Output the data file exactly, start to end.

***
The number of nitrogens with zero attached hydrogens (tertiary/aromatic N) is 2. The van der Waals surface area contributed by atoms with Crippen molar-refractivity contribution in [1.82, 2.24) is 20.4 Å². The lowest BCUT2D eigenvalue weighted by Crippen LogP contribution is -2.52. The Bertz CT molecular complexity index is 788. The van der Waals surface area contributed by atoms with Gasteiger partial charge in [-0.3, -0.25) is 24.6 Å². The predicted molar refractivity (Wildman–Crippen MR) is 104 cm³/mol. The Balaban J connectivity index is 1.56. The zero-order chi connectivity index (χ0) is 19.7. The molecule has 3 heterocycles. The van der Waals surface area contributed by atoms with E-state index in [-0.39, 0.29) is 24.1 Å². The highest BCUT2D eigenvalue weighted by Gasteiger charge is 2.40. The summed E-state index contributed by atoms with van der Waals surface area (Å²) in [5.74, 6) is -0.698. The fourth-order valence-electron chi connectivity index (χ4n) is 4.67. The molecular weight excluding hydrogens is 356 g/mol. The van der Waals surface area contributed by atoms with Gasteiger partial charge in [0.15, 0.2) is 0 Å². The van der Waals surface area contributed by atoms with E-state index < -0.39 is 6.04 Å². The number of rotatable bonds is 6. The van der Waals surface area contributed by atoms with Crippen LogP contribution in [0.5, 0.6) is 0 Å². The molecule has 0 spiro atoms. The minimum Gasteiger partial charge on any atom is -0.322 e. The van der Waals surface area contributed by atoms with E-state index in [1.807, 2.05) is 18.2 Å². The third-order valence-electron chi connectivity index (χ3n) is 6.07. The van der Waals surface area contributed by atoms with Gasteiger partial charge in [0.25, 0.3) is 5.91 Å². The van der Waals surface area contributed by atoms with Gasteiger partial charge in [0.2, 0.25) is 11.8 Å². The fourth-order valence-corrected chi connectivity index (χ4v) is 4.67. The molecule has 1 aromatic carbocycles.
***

The number of nitrogens with zero attached hydrogens (tertiary/aromatic N) is 2. The van der Waals surface area contributed by atoms with Crippen molar-refractivity contribution in [1.82, 2.24) is 20.4 Å². The lowest BCUT2D eigenvalue weighted by Crippen LogP contribution is -2.52. The Bertz CT molecular complexity index is 788. The van der Waals surface area contributed by atoms with Gasteiger partial charge in [-0.3, -0.25) is 24.6 Å². The predicted molar refractivity (Wildman–Crippen MR) is 104 cm³/mol. The Balaban J connectivity index is 1.56. The zero-order chi connectivity index (χ0) is 19.7. The molecule has 3 heterocycles. The van der Waals surface area contributed by atoms with E-state index in [-0.39, 0.29) is 24.1 Å². The highest BCUT2D eigenvalue weighted by Gasteiger charge is 2.40. The summed E-state index contributed by atoms with van der Waals surface area (Å²) in [5.74, 6) is -0.698. The fourth-order valence-electron chi connectivity index (χ4n) is 4.67. The molecular weight excluding hydrogens is 356 g/mol. The van der Waals surface area contributed by atoms with Gasteiger partial charge in [0.15, 0.2) is 0 Å². The van der Waals surface area contributed by atoms with E-state index < -0.39 is 6.04 Å². The number of rotatable bonds is 6. The van der Waals surface area contributed by atoms with Crippen LogP contribution in [0.5, 0.6) is 0 Å². The molecule has 0 spiro atoms. The minimum Gasteiger partial charge on any atom is -0.322 e. The van der Waals surface area contributed by atoms with E-state index in [1.807, 2.05) is 18.2 Å². The third-order valence-electron chi connectivity index (χ3n) is 6.07. The van der Waals surface area contributed by atoms with Gasteiger partial charge in [0.25, 0.3) is 5.91 Å². The van der Waals surface area contributed by atoms with Gasteiger partial charge in [0.2, 0.25) is 11.8 Å². The fourth-order valence-corrected chi connectivity index (χ4v) is 4.67. The molecule has 1 aromatic carbocycles.